After eight years of constant slander and bickering by her neighbors, Grace was formally charged with suspicions of witchcraft. A jury of women were ordered to search her body for suspicious or unusual markings, thought to be brands of the devil himself, and naturally the jury found, "marks not like theirs or like those of any other women." However, neither the local court nor the Attorney General in Williamsburg, would pass judgment on declaring her a witch. It was finally decided that Grace, "by her own consent, be tried in the water by Ducking, (dunking)." Water was considered to be the purest element and the theory was that it would reject anything of an evil nature. Based on this theory, the accused was tied up and thrown into the water. If the person drowned, he was declared innocent of witchcraft; if he could stay afloat until he could free himself, he was declared a witch.

On July 10, 1706, Grace was marched from the jail (which located near the present day site of Old Donation Church) down the dirt road (now Witch Duck Road) to the Lynnhaven River. This portion of the river has since been named Witch Duck Bay in memory of the occasion. This being a big event, hoards of people from all over the colony flocked to the scene as news of the Ducking had spread throughout the Commonwealth.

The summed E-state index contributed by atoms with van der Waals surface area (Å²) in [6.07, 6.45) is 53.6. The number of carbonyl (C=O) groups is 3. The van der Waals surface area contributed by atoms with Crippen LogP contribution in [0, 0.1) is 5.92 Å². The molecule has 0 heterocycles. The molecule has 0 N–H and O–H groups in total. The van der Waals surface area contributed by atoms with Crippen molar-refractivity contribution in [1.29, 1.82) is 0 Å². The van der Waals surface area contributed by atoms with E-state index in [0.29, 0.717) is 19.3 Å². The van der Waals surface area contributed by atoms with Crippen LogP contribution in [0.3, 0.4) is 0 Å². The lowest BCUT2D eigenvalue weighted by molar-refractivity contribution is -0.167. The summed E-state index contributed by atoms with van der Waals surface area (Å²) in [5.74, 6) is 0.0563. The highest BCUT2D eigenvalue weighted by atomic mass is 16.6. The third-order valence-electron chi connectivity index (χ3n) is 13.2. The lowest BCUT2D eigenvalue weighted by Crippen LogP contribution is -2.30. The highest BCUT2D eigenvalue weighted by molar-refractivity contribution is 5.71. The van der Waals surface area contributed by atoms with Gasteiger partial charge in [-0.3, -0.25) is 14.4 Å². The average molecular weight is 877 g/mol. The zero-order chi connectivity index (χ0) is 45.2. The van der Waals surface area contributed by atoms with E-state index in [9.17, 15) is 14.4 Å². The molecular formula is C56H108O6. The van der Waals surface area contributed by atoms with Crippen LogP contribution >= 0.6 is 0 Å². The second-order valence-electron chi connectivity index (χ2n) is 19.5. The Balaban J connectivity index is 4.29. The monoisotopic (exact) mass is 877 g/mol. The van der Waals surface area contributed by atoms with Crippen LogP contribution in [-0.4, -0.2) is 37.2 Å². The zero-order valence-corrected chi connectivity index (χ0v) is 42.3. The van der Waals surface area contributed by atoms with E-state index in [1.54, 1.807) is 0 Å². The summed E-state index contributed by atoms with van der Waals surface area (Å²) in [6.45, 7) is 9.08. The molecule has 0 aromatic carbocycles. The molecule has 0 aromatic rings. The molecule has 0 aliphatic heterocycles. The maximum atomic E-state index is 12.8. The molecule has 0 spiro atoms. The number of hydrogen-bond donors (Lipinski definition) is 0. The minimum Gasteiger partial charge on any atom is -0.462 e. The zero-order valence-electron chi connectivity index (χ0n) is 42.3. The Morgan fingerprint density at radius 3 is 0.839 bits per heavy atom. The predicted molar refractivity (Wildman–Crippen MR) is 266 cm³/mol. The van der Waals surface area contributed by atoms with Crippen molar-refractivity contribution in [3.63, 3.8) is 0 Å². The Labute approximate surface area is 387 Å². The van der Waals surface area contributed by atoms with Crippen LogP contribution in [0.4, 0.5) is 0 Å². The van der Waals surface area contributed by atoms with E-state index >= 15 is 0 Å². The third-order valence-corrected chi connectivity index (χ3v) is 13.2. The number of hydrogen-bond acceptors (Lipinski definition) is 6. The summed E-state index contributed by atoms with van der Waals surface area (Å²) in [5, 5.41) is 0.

Grace Sherwood was tied crossbound with the thumb of her right hand to the big toe of her left foot, and the thumb of her left hand to the big toe of her right foot, and thrown into the water. As predicted by her accusers, Grace managed to stay afloat until she could free herself and swim to shore. She was jailed and awaiting trial for witchcraft for nearly eight years, when the charges against her were dropped due to the softening of her accusers hearts, and she was set free. She moved back to her Pungo home and lived there until her death at the age of 80.